The most important things in our intimate lives can't be discussed with strangers, except in books.
Writers say two things that strike me as nonsense. One is that you must follow an absolute schedule everyday. If you're not writing well, why continue it? I just don't think this grinding away is useful.
In the past, when gays were very flamboyant as drag queens or as leather queens or whatever, that just amused people. And most of the people that come and watch the gay Halloween parade, where all those excesses are on display, those are straight families, and they think it's funny. But what people don't think is so funny is when two middle-aged lawyers who are married to each other move in next door to you and your wife and they have adopted a Korean girl and they want to send her to school with your children and they want to socialize with you and share a drink over the backyard fence. That creeps people out, especially Christians. So, I don't think gay marriage is a conservative issue. I think it's a radical issue.
I can think of no other writer who so thoroughly embodies the Jamesian spirit as Alison Lurie. Like him she can excavate all the possibilities of a theme. Like his, her books seem long, unbroken threads, seamless progressions of effects.
Some writers are so enthralled by ideas (one thinks of Doris Lessing) that their characters become debaters, and their fables approach allegory.
Why did mainstream America come to accept marriage equality? Gay leaders had made a convincing case that gay families were like straight families and should have the same rights. The American spirit of fair play had been invoked.
It's true that Paris is made up of equal parts of social conservatism and anarchic experimentation, but foreigners never quite know where to place the moral accent mark.
'The Sound of Things Falling' may be a page turner, but it's also a deep meditation on fate and death. Even in translation, the superb quality of Vasquez's prose is evident, captured in Anne McLean's idiomatic English version. All the novel's characters are well imagined, original and rounded.
In 'A Boy's Own Story' and 'Jack Holmes and His Friend,' my idea was to take someone totally different from my real self and, at the same time, to assign to him my own life trajectory.
First, I was opposed to gay marriage because it seemed like one more way that gays were wanting to assimilate. When I realized the Christian right was so opposed to it, as well as tyrannical governments in Africa and Russia, I thought, 'It must be a good thing to fight for.'
Originally I was opposed to gay assimilation and targeted gay marriage as just another effort on the part of gays to resemble their straight neighbours.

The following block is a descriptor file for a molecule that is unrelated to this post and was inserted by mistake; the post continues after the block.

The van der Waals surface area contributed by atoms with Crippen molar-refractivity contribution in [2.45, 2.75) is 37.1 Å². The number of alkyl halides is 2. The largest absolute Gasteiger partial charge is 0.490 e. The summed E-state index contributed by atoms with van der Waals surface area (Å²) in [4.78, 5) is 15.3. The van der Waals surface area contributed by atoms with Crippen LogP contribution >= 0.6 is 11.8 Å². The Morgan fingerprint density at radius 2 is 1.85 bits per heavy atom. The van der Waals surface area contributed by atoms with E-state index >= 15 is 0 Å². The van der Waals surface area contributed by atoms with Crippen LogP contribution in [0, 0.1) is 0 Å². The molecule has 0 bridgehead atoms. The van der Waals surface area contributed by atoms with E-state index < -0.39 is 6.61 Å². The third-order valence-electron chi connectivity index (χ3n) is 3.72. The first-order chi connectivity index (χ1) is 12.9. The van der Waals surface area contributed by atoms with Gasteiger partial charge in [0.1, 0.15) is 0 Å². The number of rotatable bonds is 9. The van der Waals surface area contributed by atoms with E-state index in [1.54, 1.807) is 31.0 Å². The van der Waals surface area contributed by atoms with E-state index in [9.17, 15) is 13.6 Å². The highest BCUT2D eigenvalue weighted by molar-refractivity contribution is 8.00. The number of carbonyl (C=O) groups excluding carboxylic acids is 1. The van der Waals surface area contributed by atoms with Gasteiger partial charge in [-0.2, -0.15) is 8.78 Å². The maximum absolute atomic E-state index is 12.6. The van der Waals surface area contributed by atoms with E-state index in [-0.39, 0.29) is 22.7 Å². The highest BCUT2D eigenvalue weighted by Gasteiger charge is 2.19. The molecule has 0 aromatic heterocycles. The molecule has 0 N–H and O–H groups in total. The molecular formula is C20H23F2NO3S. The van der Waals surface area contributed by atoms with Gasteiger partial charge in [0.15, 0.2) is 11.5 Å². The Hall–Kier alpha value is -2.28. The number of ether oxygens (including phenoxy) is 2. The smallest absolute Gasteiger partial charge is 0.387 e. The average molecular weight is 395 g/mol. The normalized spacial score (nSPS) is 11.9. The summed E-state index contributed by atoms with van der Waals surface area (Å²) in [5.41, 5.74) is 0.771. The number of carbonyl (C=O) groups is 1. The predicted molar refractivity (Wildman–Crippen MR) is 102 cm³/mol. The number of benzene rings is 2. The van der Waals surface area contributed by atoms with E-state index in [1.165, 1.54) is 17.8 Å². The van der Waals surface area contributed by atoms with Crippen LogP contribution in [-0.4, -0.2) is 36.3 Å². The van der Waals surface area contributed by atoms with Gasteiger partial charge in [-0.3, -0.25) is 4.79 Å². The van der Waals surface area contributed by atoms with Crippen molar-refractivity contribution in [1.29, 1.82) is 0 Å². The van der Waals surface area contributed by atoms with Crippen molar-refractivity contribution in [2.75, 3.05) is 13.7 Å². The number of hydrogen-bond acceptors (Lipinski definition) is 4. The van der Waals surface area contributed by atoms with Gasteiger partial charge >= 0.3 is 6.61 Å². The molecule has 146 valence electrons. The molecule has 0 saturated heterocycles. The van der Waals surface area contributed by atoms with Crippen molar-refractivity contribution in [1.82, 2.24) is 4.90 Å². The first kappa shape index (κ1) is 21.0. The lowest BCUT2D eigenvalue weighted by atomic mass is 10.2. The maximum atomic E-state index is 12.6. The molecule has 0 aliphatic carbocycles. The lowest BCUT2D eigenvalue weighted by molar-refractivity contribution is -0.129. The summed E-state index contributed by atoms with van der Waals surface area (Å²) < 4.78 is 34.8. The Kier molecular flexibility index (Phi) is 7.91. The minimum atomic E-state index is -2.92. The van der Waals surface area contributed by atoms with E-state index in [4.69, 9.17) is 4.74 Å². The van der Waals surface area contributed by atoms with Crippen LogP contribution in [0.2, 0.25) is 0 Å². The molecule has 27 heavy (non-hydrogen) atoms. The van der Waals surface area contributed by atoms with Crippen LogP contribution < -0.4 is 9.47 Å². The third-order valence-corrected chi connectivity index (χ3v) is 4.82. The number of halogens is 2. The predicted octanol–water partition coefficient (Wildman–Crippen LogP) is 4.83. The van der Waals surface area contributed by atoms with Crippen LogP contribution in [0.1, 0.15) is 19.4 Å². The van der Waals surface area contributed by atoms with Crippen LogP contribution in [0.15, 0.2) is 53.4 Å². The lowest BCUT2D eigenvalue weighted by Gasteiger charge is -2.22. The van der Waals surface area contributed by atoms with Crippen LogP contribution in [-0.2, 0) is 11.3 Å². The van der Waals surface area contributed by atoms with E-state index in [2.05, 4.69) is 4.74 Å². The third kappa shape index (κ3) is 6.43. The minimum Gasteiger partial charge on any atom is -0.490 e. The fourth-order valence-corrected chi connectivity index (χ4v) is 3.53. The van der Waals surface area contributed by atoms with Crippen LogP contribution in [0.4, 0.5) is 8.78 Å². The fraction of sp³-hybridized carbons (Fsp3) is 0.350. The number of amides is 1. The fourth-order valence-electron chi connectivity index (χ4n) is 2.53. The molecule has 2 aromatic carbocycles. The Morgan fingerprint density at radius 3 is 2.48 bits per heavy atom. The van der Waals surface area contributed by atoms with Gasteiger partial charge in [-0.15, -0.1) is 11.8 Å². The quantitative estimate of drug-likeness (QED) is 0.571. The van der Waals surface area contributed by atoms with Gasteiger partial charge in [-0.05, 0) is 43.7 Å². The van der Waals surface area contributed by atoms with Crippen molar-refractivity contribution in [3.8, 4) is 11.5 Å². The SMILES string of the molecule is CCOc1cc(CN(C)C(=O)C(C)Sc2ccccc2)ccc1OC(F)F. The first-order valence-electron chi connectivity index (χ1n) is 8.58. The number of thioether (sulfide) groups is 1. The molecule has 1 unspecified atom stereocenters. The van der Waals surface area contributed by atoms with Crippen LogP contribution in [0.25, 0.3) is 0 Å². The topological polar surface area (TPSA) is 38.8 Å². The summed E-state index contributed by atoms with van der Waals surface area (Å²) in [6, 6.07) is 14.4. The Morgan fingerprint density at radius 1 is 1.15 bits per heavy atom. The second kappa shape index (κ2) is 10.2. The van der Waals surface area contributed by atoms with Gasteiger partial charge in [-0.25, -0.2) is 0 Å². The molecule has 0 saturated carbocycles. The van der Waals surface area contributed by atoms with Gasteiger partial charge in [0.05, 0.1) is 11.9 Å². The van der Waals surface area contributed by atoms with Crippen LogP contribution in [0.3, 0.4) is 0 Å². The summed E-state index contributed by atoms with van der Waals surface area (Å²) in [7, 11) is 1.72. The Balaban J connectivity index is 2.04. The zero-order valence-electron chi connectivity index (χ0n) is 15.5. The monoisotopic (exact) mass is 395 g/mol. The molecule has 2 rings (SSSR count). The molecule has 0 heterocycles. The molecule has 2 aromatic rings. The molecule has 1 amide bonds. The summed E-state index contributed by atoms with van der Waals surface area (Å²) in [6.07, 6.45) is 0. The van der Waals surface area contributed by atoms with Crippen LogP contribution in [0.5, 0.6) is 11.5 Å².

The great triumph of the Sixties was to dramatize just how arbitrary and constructed the seeming normality of the Fifties had been. We rose up from our maple-wood twin beds and fell onto the great squishy, heated water bed of the Sixties.
In the case of my book, I don't think it's really the coming-out gay novel that everyone really needed, even though it was received as such. The boy is too creepy, he betrays his teacher, the only adult man with whom he's enjoyed a sexual experience, etc.
If bigots oppose gay marriage so vehemently, it must be because marriage is a defining institution for them; gays will never be fully accepted until they can marry and adopt, like anyone else.
When I was a child, I loved 'The Marble Faun' by Nathaniel Hawthorne. The reason I liked it was because it had a beautiful binding. When you're a kid, you like books because they're pretty to look at, and this one had a white calfskin cover and gold edges. That was enough to make me love it.
The one thing that is sort of sneered at and not really believed is bisexuality. Any bisexual man is just seen as a closeted gay man. That shows how narrow-minded people are. The other thing that's totally neglected and which nobody approves of is celibacy. People again assume that you're just repressing something.
In the 1970s in New York, everyone slept till noon. It was a grungy, dangerous, bankrupt city without normal services most of the time. The garbage piled up and stank during long strikes by the sanitation workers. A major blackout led to days and days of looting. The city seemed either frightening or risible to the rest of the nation.
If I had been straight, I would have been an entirely different person. I would never have turned toward writing with a burning desire to confess, to understand, to justify myself in the eyes of others... I wouldn't have been impelled to live in New York and choose the hard poverty of bohemia over the soft comfort of the business world.
Europeans forget that one-third of the American people have had a personal conversation with Jesus Christ and that the born-again are not just little old ladies in black but also CEOs and provosts of universities and candidates for office.
Key West is the place where your sickly house plant back in New York grows to 10 ft. It's also the place where an 8-ft. cactus, the century plant, produces a huge yellow flower every great once in a while, like a robot proffering a bouquet. After the plant flowers, it dies.